Soyuz Thruster Misfire Aboard Space Station

A thruster misfire occurred on Tuesday June 9 involving the Soyuz TMA-15M spacecraft docked to the International Space Station, the Russian Space Agency confirmed in a press release. According to Roscosmos, the off-nominal situation arose around 15:32 UTC during a standard test of the radio communications system of the Soyuz spacecraft. The Space Station has since been stabilized and there has never been any danger to the six crew members aboard the complex who are preparing to part ways this week with the undocking and landing of Soyuz TMA-15M scheduled for Thursday. According to communications between Mission Control Moscow and the crew aboard ISS, the thruster misfire had a duration of approximately 30 seconds. As a result, ISS body rates increased and the USOS Guidance, Navigation and Control System requested a desaturation of the Control Moment Gyros. The Station was quickly transferred to control by the Russian Thruster System to stabilize the spacecraft, orbiting the Earth at 399 by 404 Kilometers. Mission Control Houston took the necessary precautions to thruster activities – locking the Solar Alpha Rotary Joints and instructing the crew to close all USOS window shutters to protect the windows from contamination by thruster exhaust.


USAF Commercial Integration Cell Pilot Program Underway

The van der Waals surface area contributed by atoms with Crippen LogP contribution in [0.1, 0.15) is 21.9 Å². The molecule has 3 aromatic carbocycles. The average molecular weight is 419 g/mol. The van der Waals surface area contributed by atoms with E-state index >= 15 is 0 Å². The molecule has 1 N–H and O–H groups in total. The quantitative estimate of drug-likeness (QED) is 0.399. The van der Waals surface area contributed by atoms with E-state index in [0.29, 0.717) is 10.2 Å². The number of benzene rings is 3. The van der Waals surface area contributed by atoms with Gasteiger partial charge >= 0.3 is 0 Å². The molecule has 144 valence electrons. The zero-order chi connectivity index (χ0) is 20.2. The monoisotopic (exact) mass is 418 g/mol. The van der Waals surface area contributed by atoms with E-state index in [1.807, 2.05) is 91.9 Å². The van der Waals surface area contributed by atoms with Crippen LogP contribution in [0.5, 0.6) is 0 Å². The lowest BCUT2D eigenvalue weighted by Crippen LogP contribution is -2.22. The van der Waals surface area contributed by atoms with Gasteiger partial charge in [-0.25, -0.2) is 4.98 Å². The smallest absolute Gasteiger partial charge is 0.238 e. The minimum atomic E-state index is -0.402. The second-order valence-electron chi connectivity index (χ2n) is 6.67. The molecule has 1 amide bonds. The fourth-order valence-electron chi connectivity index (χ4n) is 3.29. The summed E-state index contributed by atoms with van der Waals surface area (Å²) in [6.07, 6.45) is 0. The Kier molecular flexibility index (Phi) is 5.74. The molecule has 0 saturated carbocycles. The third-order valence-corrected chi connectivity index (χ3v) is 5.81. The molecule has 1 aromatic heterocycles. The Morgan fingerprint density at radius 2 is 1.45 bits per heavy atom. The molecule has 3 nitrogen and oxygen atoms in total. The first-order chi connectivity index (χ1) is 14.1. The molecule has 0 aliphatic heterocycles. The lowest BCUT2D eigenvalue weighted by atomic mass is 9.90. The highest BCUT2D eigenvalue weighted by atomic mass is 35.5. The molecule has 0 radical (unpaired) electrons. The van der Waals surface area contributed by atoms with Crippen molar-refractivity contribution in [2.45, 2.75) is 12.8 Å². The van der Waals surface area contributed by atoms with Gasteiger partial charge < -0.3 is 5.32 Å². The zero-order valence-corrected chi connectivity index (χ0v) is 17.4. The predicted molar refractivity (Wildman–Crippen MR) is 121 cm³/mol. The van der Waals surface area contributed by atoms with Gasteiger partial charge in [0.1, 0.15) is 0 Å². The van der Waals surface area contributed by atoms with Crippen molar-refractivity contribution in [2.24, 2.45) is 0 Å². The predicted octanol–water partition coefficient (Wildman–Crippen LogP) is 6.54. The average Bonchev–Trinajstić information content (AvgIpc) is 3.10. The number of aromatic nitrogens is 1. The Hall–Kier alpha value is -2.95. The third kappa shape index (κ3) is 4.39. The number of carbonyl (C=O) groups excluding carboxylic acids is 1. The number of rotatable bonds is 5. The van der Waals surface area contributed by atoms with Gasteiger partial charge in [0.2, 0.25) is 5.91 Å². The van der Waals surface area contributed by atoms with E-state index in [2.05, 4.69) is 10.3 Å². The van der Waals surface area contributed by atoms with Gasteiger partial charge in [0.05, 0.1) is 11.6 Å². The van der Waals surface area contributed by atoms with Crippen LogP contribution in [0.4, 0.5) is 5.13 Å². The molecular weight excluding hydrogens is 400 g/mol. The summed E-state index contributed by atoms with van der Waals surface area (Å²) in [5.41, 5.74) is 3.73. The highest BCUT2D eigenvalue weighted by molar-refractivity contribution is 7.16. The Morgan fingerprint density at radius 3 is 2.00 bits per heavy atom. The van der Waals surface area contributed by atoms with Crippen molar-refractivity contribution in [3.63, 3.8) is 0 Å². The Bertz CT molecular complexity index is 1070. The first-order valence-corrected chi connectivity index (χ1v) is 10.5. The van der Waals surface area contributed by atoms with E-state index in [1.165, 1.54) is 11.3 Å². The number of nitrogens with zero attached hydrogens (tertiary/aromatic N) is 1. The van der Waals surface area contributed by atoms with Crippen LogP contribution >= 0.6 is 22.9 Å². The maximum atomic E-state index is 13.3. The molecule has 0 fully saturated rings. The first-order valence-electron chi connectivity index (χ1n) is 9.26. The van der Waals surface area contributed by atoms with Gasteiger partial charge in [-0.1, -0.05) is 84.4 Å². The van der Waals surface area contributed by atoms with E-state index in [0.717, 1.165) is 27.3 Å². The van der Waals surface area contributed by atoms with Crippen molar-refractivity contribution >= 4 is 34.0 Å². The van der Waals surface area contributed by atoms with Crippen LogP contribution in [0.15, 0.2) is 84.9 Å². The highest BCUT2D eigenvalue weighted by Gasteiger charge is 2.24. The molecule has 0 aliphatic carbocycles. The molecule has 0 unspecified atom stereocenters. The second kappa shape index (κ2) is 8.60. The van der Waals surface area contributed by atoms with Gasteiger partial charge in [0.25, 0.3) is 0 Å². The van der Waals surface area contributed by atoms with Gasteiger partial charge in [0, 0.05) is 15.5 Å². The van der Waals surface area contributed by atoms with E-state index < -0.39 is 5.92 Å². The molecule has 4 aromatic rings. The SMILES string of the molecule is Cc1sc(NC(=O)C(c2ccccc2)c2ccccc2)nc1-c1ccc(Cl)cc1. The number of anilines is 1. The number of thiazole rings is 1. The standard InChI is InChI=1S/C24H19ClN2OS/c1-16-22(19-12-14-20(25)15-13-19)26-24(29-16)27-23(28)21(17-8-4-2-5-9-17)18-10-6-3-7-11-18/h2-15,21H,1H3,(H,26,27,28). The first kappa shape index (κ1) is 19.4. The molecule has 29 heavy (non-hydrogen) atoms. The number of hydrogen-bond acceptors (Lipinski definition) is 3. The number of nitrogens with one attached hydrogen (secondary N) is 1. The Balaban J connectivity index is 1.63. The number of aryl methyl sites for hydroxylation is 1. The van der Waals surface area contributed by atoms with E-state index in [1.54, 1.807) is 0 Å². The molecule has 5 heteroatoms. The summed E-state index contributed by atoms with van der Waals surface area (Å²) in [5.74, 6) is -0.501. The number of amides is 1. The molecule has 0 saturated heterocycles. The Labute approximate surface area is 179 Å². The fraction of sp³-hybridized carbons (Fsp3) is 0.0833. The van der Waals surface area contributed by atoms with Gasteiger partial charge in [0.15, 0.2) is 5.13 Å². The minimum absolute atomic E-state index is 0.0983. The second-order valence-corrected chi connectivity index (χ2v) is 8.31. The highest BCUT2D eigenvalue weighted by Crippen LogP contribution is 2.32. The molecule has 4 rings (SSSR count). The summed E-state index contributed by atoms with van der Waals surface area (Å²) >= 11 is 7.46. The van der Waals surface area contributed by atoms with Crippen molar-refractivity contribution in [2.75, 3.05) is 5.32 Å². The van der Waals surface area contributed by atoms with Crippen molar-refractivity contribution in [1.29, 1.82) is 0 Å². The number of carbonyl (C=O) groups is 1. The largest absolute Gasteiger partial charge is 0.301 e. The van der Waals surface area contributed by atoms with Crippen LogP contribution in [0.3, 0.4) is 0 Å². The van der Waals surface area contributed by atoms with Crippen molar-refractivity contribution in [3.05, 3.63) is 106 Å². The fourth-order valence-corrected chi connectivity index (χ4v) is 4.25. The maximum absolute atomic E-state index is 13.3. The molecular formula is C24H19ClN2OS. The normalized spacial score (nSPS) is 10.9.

U.S. Strategic Command’s Joint Functional Component Command for Space (JFCC Space) initiated a six-month pilot program incorporating commercial operators into its Joint Space Operations Center June 1. This Commercial Integration Cell (CIC) pilot program establishes a research and development environment within the Joint Space Operations Center (JSpOC) to explore the operational, technical and legal aspects of a partnership between the Defense Department and industry, leveraging mutual capabilities and information sets to enhance Space Domain Awareness and improve the JFCC Space Commander’s Space Operational Command and Control. For the initial pilot program, attendees of the semiannual JFCC Space Commercial Operator Talks, all signatories of STRATCOM Space Situational Awareness (SSA) Sharing Agreements, agreed that a smaller pool of participants would support the research and development intent. Six operators were then chosen based on the scope of their contributions to DOD operations: Intelsat, SES Government Solutions, Inmarsat, Eutelsat, DigitalGlobe and Iridium Communications Inc. It is anticipated that these operators will, within proprietary constraints, reach out to other commercial operators as needed by JSpOC personnel. After the conclusion of the pilot program, JFCC Space will conduct the necessary operational reviews to assess the long-term viability of the program and establish a framework for moving forward.